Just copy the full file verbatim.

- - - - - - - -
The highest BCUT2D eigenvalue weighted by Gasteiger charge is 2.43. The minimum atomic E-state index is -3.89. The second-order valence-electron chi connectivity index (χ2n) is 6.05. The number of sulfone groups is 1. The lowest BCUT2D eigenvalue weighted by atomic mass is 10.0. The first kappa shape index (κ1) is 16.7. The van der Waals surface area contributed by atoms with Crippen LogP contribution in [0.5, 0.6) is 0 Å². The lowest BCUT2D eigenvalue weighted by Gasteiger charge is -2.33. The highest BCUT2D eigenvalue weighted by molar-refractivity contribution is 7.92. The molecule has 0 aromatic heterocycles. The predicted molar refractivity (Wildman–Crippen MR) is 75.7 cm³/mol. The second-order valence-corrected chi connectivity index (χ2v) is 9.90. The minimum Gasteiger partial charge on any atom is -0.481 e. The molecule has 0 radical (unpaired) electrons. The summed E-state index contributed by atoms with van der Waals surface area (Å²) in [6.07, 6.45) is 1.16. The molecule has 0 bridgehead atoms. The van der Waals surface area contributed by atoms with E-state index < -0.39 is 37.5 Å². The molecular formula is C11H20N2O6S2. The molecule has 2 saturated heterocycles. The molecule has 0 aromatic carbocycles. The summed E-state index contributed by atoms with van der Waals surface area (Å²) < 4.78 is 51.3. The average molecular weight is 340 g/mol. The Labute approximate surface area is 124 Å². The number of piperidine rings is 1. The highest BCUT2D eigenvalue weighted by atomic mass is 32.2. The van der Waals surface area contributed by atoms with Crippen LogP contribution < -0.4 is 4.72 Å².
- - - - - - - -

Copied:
The highest BCUT2D eigenvalue weighted by Gasteiger charge is 2.43. The minimum atomic E-state index is -3.89. The second-order valence-electron chi connectivity index (χ2n) is 6.05. The number of sulfone groups is 1. The lowest BCUT2D eigenvalue weighted by atomic mass is 10.0. The first kappa shape index (κ1) is 16.7. The van der Waals surface area contributed by atoms with Crippen LogP contribution in [0.5, 0.6) is 0 Å². The lowest BCUT2D eigenvalue weighted by Gasteiger charge is -2.33. The highest BCUT2D eigenvalue weighted by molar-refractivity contribution is 7.92. The molecule has 0 aromatic heterocycles. The predicted molar refractivity (Wildman–Crippen MR) is 75.7 cm³/mol. The second-order valence-corrected chi connectivity index (χ2v) is 9.90. The minimum Gasteiger partial charge on any atom is -0.481 e. The molecule has 0 radical (unpaired) electrons. The summed E-state index contributed by atoms with van der Waals surface area (Å²) in [6.07, 6.45) is 1.16. The molecule has 0 bridgehead atoms. The van der Waals surface area contributed by atoms with E-state index < -0.39 is 37.5 Å². The molecular formula is C11H20N2O6S2. The molecule has 2 saturated heterocycles. The molecule has 0 aromatic carbocycles. The summed E-state index contributed by atoms with van der Waals surface area (Å²) < 4.78 is 51.3. The average molecular weight is 340 g/mol. The Labute approximate surface area is 124 Å². The number of piperidine rings is 1. The highest BCUT2D eigenvalue weighted by atomic mass is 32.2. The van der Waals surface area contributed by atoms with Crippen LogP contribution < -0.4 is 4.72 Å².